Many constitutions like that of India and other schemes of devolution like
that of Spain were also discussed in detail. The panel had a plethora of
knowledge and expertise in these spheres.
India's advise to Mahinda
India in particular evinced great interest in the workings of the expert
panel. Indian Prime Minister Manmohan Singh had personally advised Mahinda
on more than one occasion to evolve a southern consensus and the contours of
a political settlement before engaging the LTTE in direct talks.There were
media reports that India provided a lot of documentation including the
Sarkaria commission report on centre - state relations.
The Indian Constitution provides diverse 'models' to any one seeking
inspiration. There is the non - contiguous territorial concept of
Pondicherry union territory; there is sec 370 which gives special status to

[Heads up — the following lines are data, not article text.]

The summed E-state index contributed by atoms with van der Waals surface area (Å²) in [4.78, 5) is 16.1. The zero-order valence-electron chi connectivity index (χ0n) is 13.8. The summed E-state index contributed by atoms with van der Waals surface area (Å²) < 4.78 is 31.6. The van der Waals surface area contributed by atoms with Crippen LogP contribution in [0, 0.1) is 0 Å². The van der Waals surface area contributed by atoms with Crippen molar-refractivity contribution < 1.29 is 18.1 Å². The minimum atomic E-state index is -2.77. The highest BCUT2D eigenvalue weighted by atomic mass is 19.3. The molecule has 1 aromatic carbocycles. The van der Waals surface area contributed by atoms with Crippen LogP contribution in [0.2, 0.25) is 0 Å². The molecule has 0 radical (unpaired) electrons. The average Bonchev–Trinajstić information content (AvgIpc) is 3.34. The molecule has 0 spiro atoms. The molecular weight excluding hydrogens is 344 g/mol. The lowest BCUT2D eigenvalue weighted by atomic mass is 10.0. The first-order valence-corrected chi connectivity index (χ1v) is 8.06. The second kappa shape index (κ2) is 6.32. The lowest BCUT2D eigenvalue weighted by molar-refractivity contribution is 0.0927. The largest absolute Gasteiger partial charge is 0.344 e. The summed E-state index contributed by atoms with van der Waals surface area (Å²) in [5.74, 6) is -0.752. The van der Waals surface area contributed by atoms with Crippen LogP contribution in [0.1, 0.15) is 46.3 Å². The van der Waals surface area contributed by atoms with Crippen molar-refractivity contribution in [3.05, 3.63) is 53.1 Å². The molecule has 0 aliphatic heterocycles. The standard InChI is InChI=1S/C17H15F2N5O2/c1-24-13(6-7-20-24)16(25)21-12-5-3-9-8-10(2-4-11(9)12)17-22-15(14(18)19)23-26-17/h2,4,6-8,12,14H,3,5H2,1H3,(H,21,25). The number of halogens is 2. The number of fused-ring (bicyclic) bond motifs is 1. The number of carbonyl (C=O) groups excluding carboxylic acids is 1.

Kashmir; there is sec 356 which enables the central government to dissolve a
state government in extreme circumstances. Even as experts were engaged in
constitution making India maintained effective lines of communication and
kept itself informed of progress.
UNP, SLFP memorandum
The expert panel proceedings received a boost with two developments.
Constitution making exercise received a boost when the UNP and SLFP signed a
memorandum of understanding on resolving the ethnic problem. The UNP
declined to enter into constructive dialogue until and unless a draft paper
on proposed constitutional reform was made available to the APRC.This was to